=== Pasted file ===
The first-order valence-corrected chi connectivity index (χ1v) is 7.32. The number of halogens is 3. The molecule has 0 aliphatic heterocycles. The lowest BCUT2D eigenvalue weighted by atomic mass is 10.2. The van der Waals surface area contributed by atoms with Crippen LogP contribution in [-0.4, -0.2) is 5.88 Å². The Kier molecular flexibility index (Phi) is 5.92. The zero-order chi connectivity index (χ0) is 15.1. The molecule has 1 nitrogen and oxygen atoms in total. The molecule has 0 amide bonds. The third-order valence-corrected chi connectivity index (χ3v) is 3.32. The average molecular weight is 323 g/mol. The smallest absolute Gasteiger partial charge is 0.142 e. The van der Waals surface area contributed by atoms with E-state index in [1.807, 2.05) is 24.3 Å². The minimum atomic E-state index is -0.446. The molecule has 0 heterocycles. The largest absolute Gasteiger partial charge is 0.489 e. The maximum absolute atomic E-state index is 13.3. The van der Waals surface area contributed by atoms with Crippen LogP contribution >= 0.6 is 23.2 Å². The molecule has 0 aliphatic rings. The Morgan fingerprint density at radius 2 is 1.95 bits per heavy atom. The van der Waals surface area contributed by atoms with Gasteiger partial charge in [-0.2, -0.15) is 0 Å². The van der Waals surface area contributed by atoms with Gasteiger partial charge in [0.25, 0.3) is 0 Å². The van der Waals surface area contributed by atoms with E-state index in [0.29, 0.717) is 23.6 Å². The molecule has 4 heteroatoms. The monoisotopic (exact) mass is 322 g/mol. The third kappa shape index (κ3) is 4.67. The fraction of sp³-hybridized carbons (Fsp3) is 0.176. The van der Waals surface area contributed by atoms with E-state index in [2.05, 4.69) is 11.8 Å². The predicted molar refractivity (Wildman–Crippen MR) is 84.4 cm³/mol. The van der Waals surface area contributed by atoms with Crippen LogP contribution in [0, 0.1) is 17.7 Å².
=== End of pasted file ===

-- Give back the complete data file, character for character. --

The first-order valence-corrected chi connectivity index (χ1v) is 7.32. The number of halogens is 3. The molecule has 0 aliphatic heterocycles. The lowest BCUT2D eigenvalue weighted by atomic mass is 10.2. The van der Waals surface area contributed by atoms with Crippen LogP contribution in [-0.4, -0.2) is 5.88 Å². The Kier molecular flexibility index (Phi) is 5.92. The zero-order chi connectivity index (χ0) is 15.1. The molecule has 1 nitrogen and oxygen atoms in total. The molecule has 0 amide bonds. The third-order valence-corrected chi connectivity index (χ3v) is 3.32. The average molecular weight is 323 g/mol. The smallest absolute Gasteiger partial charge is 0.142 e. The van der Waals surface area contributed by atoms with E-state index in [1.807, 2.05) is 24.3 Å². The minimum atomic E-state index is -0.446. The molecule has 0 heterocycles. The largest absolute Gasteiger partial charge is 0.489 e. The maximum absolute atomic E-state index is 13.3. The van der Waals surface area contributed by atoms with Crippen LogP contribution >= 0.6 is 23.2 Å². The molecule has 0 aliphatic rings. The Morgan fingerprint density at radius 2 is 1.95 bits per heavy atom. The van der Waals surface area contributed by atoms with Gasteiger partial charge in [-0.2, -0.15) is 0 Å². The van der Waals surface area contributed by atoms with Gasteiger partial charge in [0.25, 0.3) is 0 Å². The van der Waals surface area contributed by atoms with E-state index in [0.29, 0.717) is 23.6 Å². The molecule has 4 heteroatoms. The monoisotopic (exact) mass is 322 g/mol. The third kappa shape index (κ3) is 4.67. The fraction of sp³-hybridized carbons (Fsp3) is 0.176. The van der Waals surface area contributed by atoms with E-state index in [2.05, 4.69) is 11.8 Å². The predicted molar refractivity (Wildman–Crippen MR) is 84.4 cm³/mol. The van der Waals surface area contributed by atoms with Crippen LogP contribution in [0, 0.1) is 17.7 Å².